Monday, August 04, 2008

Will Librarians Embrace Knol? Chances are....

...we will not. At least initially.

To play with Knol, I created my first document, a repurposing of my five part SOA blog series from last year. I could have created one very long blog post but decided to break it into more digestible chunks. The reformatted Knol version pulled it all together and it seems to works as a longer document. I will likely be questioned by faculty colleagues wondering why I didn't publish publish it in a traditional peer reviewed journal. This is part of the point of this post.

I spent some time reading Richard Akerman's posts about Google's Knol. Much of the criticism he provides, such as search and discovery, are well founded. I do wonder if we have grown to expect only great things from Google and are increasingly disappointed / critical when they do not immediately deliver. (can you say Gphone?) All the current shortcomings of the Knol aside, two of Richard's comments interested me:

"...a total lack of understanding of the current state of scholarly blogging..."


"If you want to make Knol a system for presenting authoritative information, you might want to look at how scholars do it in modern web-enabled scientific articles"

Google is not the only group that may not understand the current state. We only have to look in the mirror (well, not any of you. You ARE here reading this).

I have posted my perspective on the value of blogging as scholarly communication. I am a tenure track faculty librarian and the incoming Chair of our Promotion and Tenure Committee. When talking with our faculty about "scholarly blogging" it still amazes me that is how many librarians simply do not see how blogging is shaping our professional communications. I'll speculate that a majority of topics presented at conferences and eventually land up in print literature started with a half-baked idea on a blog. Certainly, blogs are the major source of topics at the various library BarCamps.

Librarians think of themselves as being on top of emerging technologies and using them to provide our customers with the best services possible. Yet, the communications methods that we use to share our ideas, our knowledge, are still grounded in the middle ages. A growing amount of content making its way into our traditional literature is so 'old' that it is no longer interesting. This may be the single reason why our traditional published literature has become so dreary.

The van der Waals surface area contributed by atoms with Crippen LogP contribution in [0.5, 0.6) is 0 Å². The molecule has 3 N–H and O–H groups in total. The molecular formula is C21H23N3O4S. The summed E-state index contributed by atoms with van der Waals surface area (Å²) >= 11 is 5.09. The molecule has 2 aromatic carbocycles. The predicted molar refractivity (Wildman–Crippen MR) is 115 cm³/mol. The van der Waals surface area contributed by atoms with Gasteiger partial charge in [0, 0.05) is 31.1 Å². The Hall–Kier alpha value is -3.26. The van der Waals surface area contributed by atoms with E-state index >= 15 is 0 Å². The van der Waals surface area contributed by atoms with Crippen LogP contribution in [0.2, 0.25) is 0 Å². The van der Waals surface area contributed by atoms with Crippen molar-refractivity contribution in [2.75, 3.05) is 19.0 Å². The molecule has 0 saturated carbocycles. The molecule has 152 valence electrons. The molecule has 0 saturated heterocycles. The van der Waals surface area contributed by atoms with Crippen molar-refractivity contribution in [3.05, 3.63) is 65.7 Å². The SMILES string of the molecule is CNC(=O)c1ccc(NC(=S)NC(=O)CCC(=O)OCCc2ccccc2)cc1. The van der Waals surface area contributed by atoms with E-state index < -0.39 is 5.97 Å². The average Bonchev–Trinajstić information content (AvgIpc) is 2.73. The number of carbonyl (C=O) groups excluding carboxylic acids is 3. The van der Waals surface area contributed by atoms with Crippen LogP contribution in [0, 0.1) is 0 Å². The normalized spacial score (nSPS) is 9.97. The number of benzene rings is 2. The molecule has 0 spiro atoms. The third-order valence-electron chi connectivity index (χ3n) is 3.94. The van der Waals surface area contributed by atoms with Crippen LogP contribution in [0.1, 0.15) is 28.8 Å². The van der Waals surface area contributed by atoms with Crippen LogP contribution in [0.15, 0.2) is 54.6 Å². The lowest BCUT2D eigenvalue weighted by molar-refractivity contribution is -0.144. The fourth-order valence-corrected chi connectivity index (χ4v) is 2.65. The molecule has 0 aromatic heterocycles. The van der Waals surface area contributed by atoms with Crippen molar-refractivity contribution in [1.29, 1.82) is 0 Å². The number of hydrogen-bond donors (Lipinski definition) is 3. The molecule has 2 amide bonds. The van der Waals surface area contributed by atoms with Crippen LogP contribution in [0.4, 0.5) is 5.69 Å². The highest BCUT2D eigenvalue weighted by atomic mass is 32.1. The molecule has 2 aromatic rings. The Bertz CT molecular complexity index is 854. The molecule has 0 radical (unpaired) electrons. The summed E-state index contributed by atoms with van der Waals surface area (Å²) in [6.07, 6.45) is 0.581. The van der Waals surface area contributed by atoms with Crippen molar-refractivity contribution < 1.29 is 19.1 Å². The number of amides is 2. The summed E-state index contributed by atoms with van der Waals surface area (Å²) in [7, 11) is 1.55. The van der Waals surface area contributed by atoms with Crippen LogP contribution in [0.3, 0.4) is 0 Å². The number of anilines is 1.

I am sure many of our professors could wax poetically about why Knol and blogging do not merit consideration as scholarly communications. They will talk about the lack of pre-publication peer-review and authority. Chances are they would be evaluating Knol without ever using it. Their perspectives would be no different than the critic that trashes a movie before seeing it. A major breakthrough moment would be if I would get the response "I read over the blog posts about Knol the other day..."

So, while Knol has issues, it is the potential of this type of publishing I feel can help to revitalize the state of our professional communication. Tools such as blogs and Knol can let us toss out those half-baked ideas. The reviews and comments enables the author to build out newer/better/more thought out versions of the content. This is in contrast to a blog post which is generally stuck in time - much like the majority of our professional communications. Sphere: Related Content

2 comments:

Karen said...

How is a knol different than a Wikipedia article?

Also, I agree with a need for an updated review system for P&T that takes into account new interactive modes of publication. Have you drafted a model of how that might work? Is a knol the same thing as an article? Is there a way to track impact?

Eric Schnell said...

Thanks for your thoughts, Karen.

A wikipedia entry can be built by many unidentified individuals. A Knol can be a collaborative effort but the author(s) are clearly identified.

One could build impact by having a Knol referenced in another Knol, a blog post, having authoritative sites link to it, have it listed as reading material in coursework, or referenced in presentations.

The cultural and political forces in P&T committees are very strong. An open dialog is needed. The dialog has to include the adoption of a more flexible definition of what is scholarship (see: http://www.insidehighered.com/news/2006/12/08/mla ) and how the criteria used for P&T needs to evolve to reflect the changing face of the profession.